Then there is the frustrating case of Hans Winterberg, whose output included several symphonies, four piano concertos and quantities of works for piano solo and chamber ensemble.

Many of his manuscripts were given to a musical archive in in Regensburg — where, due to contractual conditions upon its handover, his collection remains barred until 1 January 2031. This contract was deleted in 2015, but Gruber says that Winterberg’s grandson has sued the institute in an effort to gain access to it. Winterberg, Gruber insists, was such a fine composer that he would have been the very centre of the Czech-Jewish musicians imprisoned in Theresienstadt, among them Victor Ullman, Pavel Haas and Gideon Klein, had they lived.

Winterberg survived — he died in Germany in 1991 — but his music cannot be heard unless it can be retrieved and performing editions of it produced.

His story has a further distressing twist. Some recordings exist from the 1950s-70s, when conductors who had known him before the war could champion him; but later, Gruber explains, his music failed to raise interest “because it’s not ‘modern’ enough”.

The next project Gruber plans is a symposium on the Jewish composers who escaped to Shanghai, the last free port that would accept them.

Their far-reaching influence included the importing to China of dodecaphonic music thanks to the composers Wolfgang Fraenkel and Julian Schloss, the latter a student of Alban Berg.

Again, the music can only live if it is played and heard. To that end, tirelessly seeks contacts with musical venues and promoters. One notable success is a series of recitals in the concert hall of the Austrian radio station ORF. On January 23, the legendary pianist Elisabeth Leonskaja joins forces here with the singer Sara Hershkowitz to perform music by Philip Herschkowitz (apparently not related to Sara), who was Leonskaja’s own teacher.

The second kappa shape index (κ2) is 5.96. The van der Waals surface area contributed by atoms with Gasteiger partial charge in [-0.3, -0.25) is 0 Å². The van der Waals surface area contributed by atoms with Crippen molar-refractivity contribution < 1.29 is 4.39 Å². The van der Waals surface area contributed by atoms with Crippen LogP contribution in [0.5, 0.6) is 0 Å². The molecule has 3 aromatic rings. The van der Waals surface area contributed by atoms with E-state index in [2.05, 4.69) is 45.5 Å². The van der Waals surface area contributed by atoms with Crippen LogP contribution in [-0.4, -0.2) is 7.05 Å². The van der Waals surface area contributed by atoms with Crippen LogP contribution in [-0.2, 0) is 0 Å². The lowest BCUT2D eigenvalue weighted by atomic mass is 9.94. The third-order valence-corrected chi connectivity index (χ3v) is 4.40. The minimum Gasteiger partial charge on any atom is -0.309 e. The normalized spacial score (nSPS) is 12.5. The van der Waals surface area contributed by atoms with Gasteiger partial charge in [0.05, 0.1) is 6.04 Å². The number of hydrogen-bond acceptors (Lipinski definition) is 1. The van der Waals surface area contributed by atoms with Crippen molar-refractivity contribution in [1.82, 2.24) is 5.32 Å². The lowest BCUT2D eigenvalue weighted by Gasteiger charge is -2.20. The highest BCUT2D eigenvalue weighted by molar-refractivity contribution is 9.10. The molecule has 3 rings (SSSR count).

Still, achieving performances remains an uphill struggle. “We are in constant contact with the major venues and we have already put on concerts in New York, London, China, Japan and Mexico,” says Gruber.

While one-off projects can be feasible, encouraging programmers to make this repertoire a regular part of their normal concert series is another matter.

“It’s a difficult task to convince people that, even if you don’t know the composer’s name, you should have this music in your series,” says Ulrike Anton.

“It’s the only way that people will become interested in the music, if they can hear and see it somewhere. But the first concerns are always: ‘How are we going to market this? Will it attract an audience? Are we going to fill the hall?’ Everything else comes afterwards. Of course,” she adds, “we never give up!”

Interest is growing, meanwhile, from the families of relevant musicians eager to place their archives in an institution that will take care of them and make them available for research.

The estate of a superstar couple, tenor Jan Kiepura and soprano Marta Eggerth, who together fled to the US, will be the focus of an exhibition in 2020. And is encouraging more contributions to its already remarkable collection.

Given content and opportunity, it could become one of the most important resources in the world for the study and revival of this lost generation of musicians.